After lunch I round a bend and come upon two huge dams—a beaver pond aficionados dream. I get a couple of small rainbows below the first dam and then see some rises near the left bank above so carefully scramble up on the dam and make a few casts. I don’t see any fish and no more rises. I gingerly wade out into the first pond which luckily has a fairly firm bottom and begin casting to the right bank where the current is flowing. I get several perfect floats but only manage to scare the daylights out of a sizeable brown trout that comes jetting downstream by me. My ego is salved when I pick up a couple more rainbows below the second dam on the dry fly.
Then I spot some movement in the cholla meadow along the stream—it’s two anglers in shorts with fly rods hiking back downstream. Hearty souls I think given the chilly water temperature! I also think the early birds get the worm (and fish). I toy with the idea of throwing in the towel, but decide to continue upstream where Google Maps reveals some beautiful bend pools. Happily I continue to get more steady action for small bows while managing to make things interesting with a couple of my patented long-distance releases on bigger fish.
By now it’s 3:30 and the sun is beginning to descend below canyon walls. But I just can’t quit. The serpentine creek reveals one tempting pool after another around each bend.
An hour later I have caught another dozen rainbows and browns and with shadows enveloping the pools and the air cooling quickly, decide to call it a day. It will take me an hour to get back to the trailhead. But there are still another two-plus miles of the creek I haven’t yet explored yet, the remotest stretches of Temple Canyon. I’ll definitely be back!
Want to fish a Gold Medal trout river in the morning then after lunch drive a few miles to explore a wilderness creek full of scrappy browns and rainbows hidden in a remote canyon? Then read on about the Texas Creek 2’fer!
Halfway between Salida and Canon City, Colorado, at the junction of US 50 and CO 69, stands the former railroad town of Texas Creek hard on the banks of the Arkansas River, my home water.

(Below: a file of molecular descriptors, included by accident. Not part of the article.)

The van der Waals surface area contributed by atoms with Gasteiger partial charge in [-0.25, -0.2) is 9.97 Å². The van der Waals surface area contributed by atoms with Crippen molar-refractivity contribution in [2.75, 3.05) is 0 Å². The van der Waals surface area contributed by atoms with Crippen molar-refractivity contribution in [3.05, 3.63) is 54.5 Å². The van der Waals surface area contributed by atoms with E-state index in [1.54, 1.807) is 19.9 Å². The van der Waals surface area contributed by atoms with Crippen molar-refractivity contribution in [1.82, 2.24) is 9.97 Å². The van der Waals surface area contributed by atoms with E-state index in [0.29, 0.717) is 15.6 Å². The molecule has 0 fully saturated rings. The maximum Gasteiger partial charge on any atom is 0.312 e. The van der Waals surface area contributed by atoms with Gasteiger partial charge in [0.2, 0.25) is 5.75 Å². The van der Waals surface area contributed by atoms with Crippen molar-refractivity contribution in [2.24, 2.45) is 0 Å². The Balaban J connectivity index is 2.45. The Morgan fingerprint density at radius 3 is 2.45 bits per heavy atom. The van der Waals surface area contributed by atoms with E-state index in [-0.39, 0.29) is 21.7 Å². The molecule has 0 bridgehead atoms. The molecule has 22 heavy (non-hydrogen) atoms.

For years on my way to Denver from Salida I whizzed by the crossroads not paying much attention to the motley assortment of a couple of permanent buildings, sheds, trailers, and outdoor paraphernalia like rafts and ATVs scattered about. One morning on the way to the Front Range, at the insistence of my growling stomach, I finally stopped to sample breakfast at Barry’s Den, whose sign promised “howlin’ good cookin’.” It delivered!
As I returned sated and several pounds heavier to my SUV I noticed there was a one-lane bridge over the Arkansas. Curiosity got the better of me, so I crossed the bridge and followed a Bureau of Land Management (BLM) road to the north. The road eventually swung to the west paralleling the river upstream for several miles. At the end of the road I jumped out and scrambled down the slope to the water. My fishing fever soared as I looked at the beautiful runs and pools upstream and down.
Over the next decade I would return several times each year to chase the willing browns and bows that inhabit this productive stretch, all the while keeping an eye out for the big moose who lorded over this territory as if he owned it. Several times I stumbled onto him lounging in the tall riverside grass and was forced to execute a hasty and wide exit up around him as he cast a baleful eye in my direction. (Caveat–Pay heed to the “no trespassing” signs in this checkerboard of public land interspersed with a few private parcels.)
But the real revelation about would come a decade later when I decided to explore Texas Creek, the small stream that gives the hamlet its name. Until then I had dismissed the stream as it didn’t appear to amount to much where it flows under US 50 and into the Arkansas, maybe 3 feet wide and overgrown by streamside bushes.